“You’ll be fine,” Kylie assured her, but Nessa was on a roll.

“I got some sweaters, and all kinds of snacks for the plane ride, ’cuz you know those airline cheapskates only give you six itty, bitty pretzels for a four-hour flight, if that… And I got me some sexy, steamy reading material… Oh! And look what we found for Brayden…”

Brayden’s eyes lit up at the mention of his name. He watched with rapt attention as Nessa stuffed her hand into one of the bags, his little body practically vibrating from anticipation, but when she pulled out a bright green, stuffed dinosaur, with a grand, “Ta-Da!” Brayden’s smile vanished in an instant.

Nessa made the dinosaur dance and roar around the living room, but he wanted none of the fun. He let out a grunt of disinterest that bordered on disgust, and turned his back on her. With his joy gone and his head hung low, he wandered out of the living room and headed down the hall toward his bedroom.

“What the heck?” In disbelief, she looked from the stuffed animal to the retreating boy and back to the dinosaur again. “I swear he loved it in the store.”

“It happens all the time,” Kylie assured her. “I have boxes full of stuffed animals he loved for a minute and hated the next. I’ve pretty much given up hope in ever finding a replacement for Boo Bear.”

“You think he hates it?” Nessa asked, making a face as she scrutinized the dinosaur.

“Hate’s a pretty strong word. He just… doesn’t know about it yet. Give him time,” Kylie suggested.

“Ah, don’t sugar-coat it. He hates it.” Nessa tossed the stuffed animal onto the sofa with a dejected sigh. “Ah well, I guess I’ll sleep with it then. Not like I got a man keeping me warm at night anyway.”

Kylie grunted. “Who needs one?”

Nessa ignored both her comment and her tone. “You hungry? I could grill some salmon for dinner.”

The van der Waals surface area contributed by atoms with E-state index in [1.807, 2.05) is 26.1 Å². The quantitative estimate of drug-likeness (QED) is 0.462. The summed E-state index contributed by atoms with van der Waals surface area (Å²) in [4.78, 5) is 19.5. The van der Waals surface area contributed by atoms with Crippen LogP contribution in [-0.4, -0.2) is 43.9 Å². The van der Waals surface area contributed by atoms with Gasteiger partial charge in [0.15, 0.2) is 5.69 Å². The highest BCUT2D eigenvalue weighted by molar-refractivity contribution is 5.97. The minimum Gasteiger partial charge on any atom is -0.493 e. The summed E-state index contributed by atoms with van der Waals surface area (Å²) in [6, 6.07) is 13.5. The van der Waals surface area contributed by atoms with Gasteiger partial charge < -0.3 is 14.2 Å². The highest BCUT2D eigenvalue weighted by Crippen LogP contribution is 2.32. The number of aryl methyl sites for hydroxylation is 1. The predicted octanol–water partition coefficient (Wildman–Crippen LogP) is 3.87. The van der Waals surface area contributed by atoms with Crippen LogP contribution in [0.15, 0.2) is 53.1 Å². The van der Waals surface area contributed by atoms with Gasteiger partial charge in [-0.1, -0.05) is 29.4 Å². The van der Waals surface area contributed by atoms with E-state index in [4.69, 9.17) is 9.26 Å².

“Sounds good.” Kylie started down the hall toward Brayden’s room. “I’ll be out to help you in a sec.”

“Take your time.” Nessa shrugged out of the bulky coat. “Man, that thing gets hot.”

“I told you,” Kylie called back over her shoulder with a laugh.

She knocked softly before stepping into Brayden’s room. Toys littered the floor. His pajamas from the morning were still strewn across the unmade bed, where he lay, his back to the door, facing the wall.

“Can I come in?”

He shook his head and wiped his nose with the back of his hand, sniffing a big sniff as he did.

She went in anyway, and knelt on the floor next to his bed. “That was a really cool dinosaur Nessa bought you today.”

He grunted in response.

“You don’t like it?”

He shook his head.

She rubbed a slow, lazy circle across his back. His body softened from her touch, but he didn’t turn around to look at her.

“Nessa sure seemed to like it a whole lot. Maybe you could let her borrow it for a little awhile.”

He lay still, thinking it over, and then after a moment he nodded.

“I’m sure if you change your mind and decide you like it, she’d let you have it back.”

He nodded again.

“Okay.” Tear streaks dampened his cheeks, but as they were drying, no fresh ones fell to take their place. “Are you hungry?”

He shook his head. His chest expanded and then deflated as he drew in a big breath and let it out on a shaky exhale. She shifted her hand to stroke his hair and his eyes closed. He’d missed his nap, and it was showing in his tears.

“Are you sleepy?”

He shook his head, but his eyes remained closed.

“Want me to lay with you for a minute?”

He shook his head, but then he turned around and held his arms out for her. She slipped into his twin-sized bed with him and held him close to her heart. He wouldn’t let her sing to him anymore. Only Jimmy had been allowed to do that. But he snuggled in closer when she started to hum. His hand came up to her neck, his head resting against her chest. With his tears soaking into her t-shirt, she hummed the song he had been falling asleep to since the day he was born. Before long, he let out another deep, shuttering sigh, and drifted off to sleep.

She stroked his hair, pressed kisses onto the top of his head, and held him tight. She had never felt more weighed down with hopeless than she did in moments like these. Most days Brayden did great. He didn’t talk much, but he was happy. He played and laughed and ran around raising hell, his sweet smile so bright it lit up the sky. But, occasionally, he remembered. When he did, his tears came from so deep inside she feared they would never stop.

Taking him on a trip into his past life in Nebraska still felt like the wrong decision, but she saw no other way for him to find proper closure. Letting go was hard, way too hard for a little boy, especially when his own mother was failing miserably at it.